In May, four current and former city employees plus an Oklahoma-based organization that counsels public sector employees on dropping their union membership sued three of the five pension funds within the New York City Retirement System.
Each of the five pension funds has an independent board of trustees. The boards of the pension funds representing city workers, teachers and board of education members have supported divesting some fossil fuel investments. They account for about 73% of the $253.2 billion in assets of the New York City Retirement Systems.
The boards of pension funds representing the police and fire departments have not participated in the fossil-fuel divestment strategy.
The plaintiffs accused the pension funds of trying "to elevate unrelated policy goals over the financial health of the plans," claiming that their action "jeopardizes the retirement security of plan participants and beneficiaries."
The pension funds responded that unhappy participants can object to investment decisions in several ways: complain to the trustees, petition legislators or complain to the state Department of Financial Services, which retains oversight of pension funds.
"Permitting courts to overrule public pension funds' discretionary investment decisions would run afoul of clear precedent reserving such investment judgments to the publicly accountable officials legally charged with administering the funds," they wrote.
"Allowing this suit to proceed would open the door to countless such challenges by numerous unharmed plaintiffs who hold different beliefs about how fund assets should be invested, with no perceptible limit on such lawsuits and no check against vexatious litigation," they added.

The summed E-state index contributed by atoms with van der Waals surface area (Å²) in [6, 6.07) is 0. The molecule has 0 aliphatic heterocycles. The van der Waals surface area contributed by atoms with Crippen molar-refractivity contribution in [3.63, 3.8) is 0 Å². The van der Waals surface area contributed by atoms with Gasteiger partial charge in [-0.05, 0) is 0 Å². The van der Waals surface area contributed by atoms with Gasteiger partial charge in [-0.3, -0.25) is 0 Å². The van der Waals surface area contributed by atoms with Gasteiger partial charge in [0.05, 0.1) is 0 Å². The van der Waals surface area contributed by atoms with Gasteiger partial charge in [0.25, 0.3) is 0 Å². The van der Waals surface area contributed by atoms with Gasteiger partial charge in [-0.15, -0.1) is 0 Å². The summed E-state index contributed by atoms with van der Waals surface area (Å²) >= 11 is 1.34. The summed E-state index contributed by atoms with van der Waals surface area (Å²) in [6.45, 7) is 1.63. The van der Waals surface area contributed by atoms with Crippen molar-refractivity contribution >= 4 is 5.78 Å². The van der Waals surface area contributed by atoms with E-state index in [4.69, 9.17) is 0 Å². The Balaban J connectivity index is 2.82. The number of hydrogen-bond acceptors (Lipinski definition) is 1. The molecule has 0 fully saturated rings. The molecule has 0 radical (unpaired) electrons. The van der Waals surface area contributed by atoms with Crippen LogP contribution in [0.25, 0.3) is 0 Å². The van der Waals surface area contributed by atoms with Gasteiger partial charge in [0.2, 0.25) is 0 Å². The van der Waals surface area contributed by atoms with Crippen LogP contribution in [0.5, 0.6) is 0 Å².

The pension funds pointed out that the current and former employees don't claim that any benefits have been denied or that they won't receive their pensions when they retire. "Without an injury in fact, a plaintiff cannot seek relief from the courts of this state," they wrote.
The other plaintiff is Americans For Fair Treatment Inc.
Three of the four individual plaintiffs are members of this group, which counts 14 AFFT members out of 639,000 participants in the three defendant pension funds, according to court documents.
"Fossil-fuel companies are free to bet that their industry will continue to make money even in the face of expanding regulation, ever-rising temperatures, and the increasingly intense global impacts of climate change," the pension funds wrote.
"But public pension funds are not required to bankroll that bet," they concluded. "That is a decision appropriately left to the funds, their trustees, and the financial experts who advise the funds' investment decisions — not the courts."